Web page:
Martí Theater, a Cuban Jewel of Culture and History

Martí Theater, a Cuban Jewel of Culture and History

Last modified: January 2, 2023

An emblematic institution of Cuba, the Martí Theater, opened under the name of Irijoa, reached a great popularity thanks to its Cuban comedy plays; its central location, only a few meters from the National Capitol of Havana; and its technological and design solutions from the end of 19th century.

It was inaugurated on June 8th, 1884; its exterior architecture is formed by a rectangular block crowned by a continue cornice all around, and a parapet originally crowned with glasses. The horizontal line of the building is balanced by the vertical treatment of the multiple windows.

The interior of the building, with cast iron columns, marble floors, carpets, curtains, mirrors and iron stalls…, offered an enormous richness to the edifice. The ventilation and the acoustics were excellent; and the technological advances used were superb. At that time, at the end of the 19th century, the theater hosted different public dances and diverse spectacles from Cuban creole comedies and the circus of Mr. Santiago Pubillones, zarzuelas, operettas, vaudevilles, and the premiere in Cuba of the opera La Boheme of Giacomo Puccini; among many other different plays. In 1899 Enrique Pastoriza bought the institution from the heirs of Irijoa, and during some months it was named Edén Garden.

With the new century 20th, in 1900, it was renamed with a surname that would honor it: Martí. The next year it was registered in the national history when it served as the seat of the Constituent Assembly -in charge of writing the first Magna Carta for the Cuban Republic, to be premiered on May 20th, 1902- and the burning debates originated by the decision of the North American government to impose, as an appendix of the Constitution, the Platt Amendment.

After lending its space as a movie house in the epoch of the silent seventh art, and the “attractive” tango in all its splendor, in 1931 the season of the vernacular theater started, with the Manuel Suárez and Agustín Rodríguez Company, where Gonzalo Roig and Rodrigo Prats were directors of the orchestra and concert masters. It was the consolidation of our lyrical art, with plays like Rosa la China (Ernesto Lecuona), Amalia Batista (Rodrigo Prats) and Cecilia Valdés (Gonzalo Roig). The names of many of the greats of our Culture in those times were registered there, among many others our Rita Montaner.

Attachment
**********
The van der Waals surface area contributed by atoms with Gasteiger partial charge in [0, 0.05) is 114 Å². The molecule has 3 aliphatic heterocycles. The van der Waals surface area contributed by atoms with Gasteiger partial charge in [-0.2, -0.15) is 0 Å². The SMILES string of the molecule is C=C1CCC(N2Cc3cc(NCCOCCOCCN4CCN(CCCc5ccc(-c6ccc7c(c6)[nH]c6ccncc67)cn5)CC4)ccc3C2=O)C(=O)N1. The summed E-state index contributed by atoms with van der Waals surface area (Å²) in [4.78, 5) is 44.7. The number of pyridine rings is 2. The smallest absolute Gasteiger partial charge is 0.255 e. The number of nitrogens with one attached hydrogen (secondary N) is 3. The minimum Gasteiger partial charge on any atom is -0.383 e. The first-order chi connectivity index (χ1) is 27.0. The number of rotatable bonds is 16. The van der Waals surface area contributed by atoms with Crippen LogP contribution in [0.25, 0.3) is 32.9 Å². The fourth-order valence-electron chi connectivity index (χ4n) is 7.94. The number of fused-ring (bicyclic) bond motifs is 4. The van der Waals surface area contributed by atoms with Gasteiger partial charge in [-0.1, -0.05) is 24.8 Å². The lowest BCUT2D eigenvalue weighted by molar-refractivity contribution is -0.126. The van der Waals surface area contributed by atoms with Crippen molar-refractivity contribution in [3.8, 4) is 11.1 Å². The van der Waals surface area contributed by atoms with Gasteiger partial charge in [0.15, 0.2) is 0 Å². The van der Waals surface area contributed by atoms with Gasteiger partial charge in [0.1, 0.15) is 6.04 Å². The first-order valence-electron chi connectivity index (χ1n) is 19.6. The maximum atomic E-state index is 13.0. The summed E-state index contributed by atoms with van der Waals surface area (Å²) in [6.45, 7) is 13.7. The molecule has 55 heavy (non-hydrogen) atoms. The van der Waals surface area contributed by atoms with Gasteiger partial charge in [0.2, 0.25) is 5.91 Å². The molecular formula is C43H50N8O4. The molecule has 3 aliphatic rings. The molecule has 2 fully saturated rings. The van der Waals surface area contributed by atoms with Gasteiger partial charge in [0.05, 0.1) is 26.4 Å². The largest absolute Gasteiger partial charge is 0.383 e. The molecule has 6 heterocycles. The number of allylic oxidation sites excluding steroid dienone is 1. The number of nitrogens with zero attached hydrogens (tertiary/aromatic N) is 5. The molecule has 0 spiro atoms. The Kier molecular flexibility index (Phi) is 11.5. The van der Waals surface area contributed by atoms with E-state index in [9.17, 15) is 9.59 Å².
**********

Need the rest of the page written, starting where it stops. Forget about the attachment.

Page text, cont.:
Later on, other presentations will come, bringing some fresh air to the Martí Theater: the Spanish company Cabalgata, and seasons of Cuban theater sponsored by the companies of Carlos Pous and José Sanabria, and of Alberto Garrido (Jr.) and Garrido Piñeiro, among others. In the 40’s, there were also the presentations of the Cubano Libre Company, founded by the writer Carlos Robreño and the businessman Julio Vega, where the singer and actress María de los Ángeles Santana was brilliant.

At the beginnings of 1959 the comic−sketch El General Huyó occupied the stage, musically directed by the master Rodrigo Prats. It would start a new era in the theater, with unforgettable plays, authors and artists; a new generation applauded, among others, Candita Quintana and Alicia Rico.

A long period of restoration passed (four decades), and on February 24th, 2014 it occurred: the reopening of Martí Theater or the Theater of a hundred doors, as it is also known. The spectacle Volver al Martí was the chosen one. It included an excellent repertory: fragments of the zarzuelas Cecilia Valdés, María La O, Amalia Batista; the Damisela Encantadora of Ernesto Lecuona, and a scene of local customs interpreted by Mario Limonta and Aurora Basnuevo, among others. In 2015 it received the National Prize of Restoration.
Since that time, in many different seasons, the most relevant Cuban companies have passed through it, well known Cuban and international artists; and the Culture rooted into its bricks filled with Cuban features has flourished again.

Toni Piñera
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Journalist for more than 30 years at the Granma newspaper, art and dance critic, professor at the National Academy of Fine Arts San Alejandro, curator of Cuban art exhibitions (former director of the La Acacia gallery, Havana), poet.

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